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UX stands for “user experience” and includes everything the customer experiences while trying to accomplish a task in software or a digital product. UX Designers spend their time at work planning, researching, and prototyping products and features to give their customers the best experience possible.
This post will focus on one of the most important aspects of a UX Designer’s job: user experience research.
What is UX Research?
UX research is a combination of market analysis and recent UX trends. At large companies, UX research may include recruiting users for focus groups and usability testing. Since many UX Designers work at small companies that can’t afford to do their own massive studies, it’s important to know where to look to get great research on the web. Sources range from heavily detailed articles on specific topics to common rules and guidelines.
Staying up-to-date on the latest UX research will help you (and the product you work on) stay ahead of the curve.
Great Sources for UX Research
Free Online Publications:
UX Movement is an online publication that “teaches you how to design intuitive user experiences through innovative tips, techniques, and best practices.” There is a huge catalogue of helpful posts that are organized by category, like Forms, Navigation, Buttons, and more. Some of the posts are sponsored, but it helps keep the rest of the content free.
UX Matters is another online publication that provides “insights and inspiration for the user experience community.” Many writers with a passion for UX contribute to this community, which means that there’s a ton of useful information to read through. In fact, there are 160+ topics covered on this site, all relating to user experience.
UX Booth is a website full of UX articles that are aimed more at beginning through intermediate-level UX Designers. This is a great place for those who are just starting out.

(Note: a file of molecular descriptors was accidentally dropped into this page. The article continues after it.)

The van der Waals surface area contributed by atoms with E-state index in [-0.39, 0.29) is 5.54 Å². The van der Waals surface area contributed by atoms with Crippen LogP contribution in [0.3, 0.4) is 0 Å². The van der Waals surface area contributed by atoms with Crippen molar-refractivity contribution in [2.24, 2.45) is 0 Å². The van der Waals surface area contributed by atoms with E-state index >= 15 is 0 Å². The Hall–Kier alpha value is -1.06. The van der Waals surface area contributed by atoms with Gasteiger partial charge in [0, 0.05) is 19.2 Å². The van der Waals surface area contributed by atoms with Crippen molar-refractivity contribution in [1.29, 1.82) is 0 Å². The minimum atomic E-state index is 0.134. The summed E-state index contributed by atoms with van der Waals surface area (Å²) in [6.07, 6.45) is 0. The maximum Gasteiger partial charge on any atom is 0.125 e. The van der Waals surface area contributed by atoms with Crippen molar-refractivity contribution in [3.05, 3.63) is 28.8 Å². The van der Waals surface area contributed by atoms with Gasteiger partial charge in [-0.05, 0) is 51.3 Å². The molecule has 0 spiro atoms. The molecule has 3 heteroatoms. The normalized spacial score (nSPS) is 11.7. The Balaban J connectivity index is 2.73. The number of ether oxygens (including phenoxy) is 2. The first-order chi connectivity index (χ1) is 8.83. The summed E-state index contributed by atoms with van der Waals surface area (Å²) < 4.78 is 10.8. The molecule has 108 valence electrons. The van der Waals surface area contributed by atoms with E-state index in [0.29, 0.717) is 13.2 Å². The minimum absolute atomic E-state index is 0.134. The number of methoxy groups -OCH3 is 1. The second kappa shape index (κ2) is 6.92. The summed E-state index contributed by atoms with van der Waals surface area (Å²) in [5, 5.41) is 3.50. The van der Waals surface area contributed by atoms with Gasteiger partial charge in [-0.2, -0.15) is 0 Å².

UX Planet is a Medium publication dedicated to user experience. They have a whole section for beginners as well as many articles that are translated into Spanish and Arabic.
UX Myths is similar to other publications based on UX except there’s a twist. Every article is based on a “myth” or common misconception about user experience design. Reading over this list is a great way to purge any biases you might have when getting started.
If you want to conduct your own UX research on your product, UX Check is a great place to start. It is a free and easy to use Google Chrome Extension that helps you audit your website for usability—how easy and pleasant a products’ features are to use.
The Baymard Institute offers a massive catalogue of UX research, including large-scale e-commerce research, benchmarks, UX case studies, examples of page design, and more. The price tag is pretty hefty, but a lot of this research is data that can’t be found on a small scale.
Without going into too much detail about the plethora of A/B Testing products that exist, software like Optimizely make testing different usability flows on a website easy, even for less technical users. This is a great way to collect your own research about your product.
While Stack Exchange is well known in the developer community as a place to get help with tricky coding problems, many people don’t know that it has a whole UX site. Searching for a question you have on UX Stack Exchange is a great jumping off point. If you can’t find what you’re looking for, you can ask the question yourself and someone from the community will help you out.
The r/userexperience subreddit is another great place to connect with the broader UX community. There are over 54k subscribers who are happy to answer questions, direct you to resources, and share their insights.
Do You Want to Conduct UX Research for a Living?
If reading about usability research all day at work sounds like a dream, then you’re in luck! UX Designers have never been in higher demand in the tech industry. First, read a little more about the UX Design Process and then check out Udacity’s UX Designer Nanodegree program to get started today.